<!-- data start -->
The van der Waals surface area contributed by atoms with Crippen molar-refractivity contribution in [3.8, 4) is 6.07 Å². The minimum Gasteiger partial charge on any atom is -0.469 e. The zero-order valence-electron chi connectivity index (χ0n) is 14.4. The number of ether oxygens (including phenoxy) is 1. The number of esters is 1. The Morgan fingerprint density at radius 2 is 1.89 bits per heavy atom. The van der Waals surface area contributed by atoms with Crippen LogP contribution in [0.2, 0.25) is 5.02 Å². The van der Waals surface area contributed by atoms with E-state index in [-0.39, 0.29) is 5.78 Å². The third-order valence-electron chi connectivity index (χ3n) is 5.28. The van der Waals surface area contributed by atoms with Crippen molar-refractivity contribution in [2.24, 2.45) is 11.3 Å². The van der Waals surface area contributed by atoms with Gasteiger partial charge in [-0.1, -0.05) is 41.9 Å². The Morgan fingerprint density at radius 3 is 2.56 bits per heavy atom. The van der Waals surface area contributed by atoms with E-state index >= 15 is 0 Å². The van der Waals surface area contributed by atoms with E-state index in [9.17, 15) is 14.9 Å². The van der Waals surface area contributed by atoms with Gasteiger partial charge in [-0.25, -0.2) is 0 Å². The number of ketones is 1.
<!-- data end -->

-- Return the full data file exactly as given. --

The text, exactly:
The van der Waals surface area contributed by atoms with Crippen molar-refractivity contribution in [3.8, 4) is 6.07 Å². The minimum Gasteiger partial charge on any atom is -0.469 e. The zero-order valence-electron chi connectivity index (χ0n) is 14.4. The number of ether oxygens (including phenoxy) is 1. The number of esters is 1. The Morgan fingerprint density at radius 2 is 1.89 bits per heavy atom. The van der Waals surface area contributed by atoms with Crippen LogP contribution in [0.2, 0.25) is 5.02 Å². The van der Waals surface area contributed by atoms with E-state index in [-0.39, 0.29) is 5.78 Å². The third-order valence-electron chi connectivity index (χ3n) is 5.28. The van der Waals surface area contributed by atoms with Crippen molar-refractivity contribution in [2.24, 2.45) is 11.3 Å². The van der Waals surface area contributed by atoms with Gasteiger partial charge in [-0.1, -0.05) is 41.9 Å². The Morgan fingerprint density at radius 3 is 2.56 bits per heavy atom. The van der Waals surface area contributed by atoms with E-state index >= 15 is 0 Å². The van der Waals surface area contributed by atoms with E-state index in [9.17, 15) is 14.9 Å². The van der Waals surface area contributed by atoms with Gasteiger partial charge in [-0.25, -0.2) is 0 Å². The number of ketones is 1.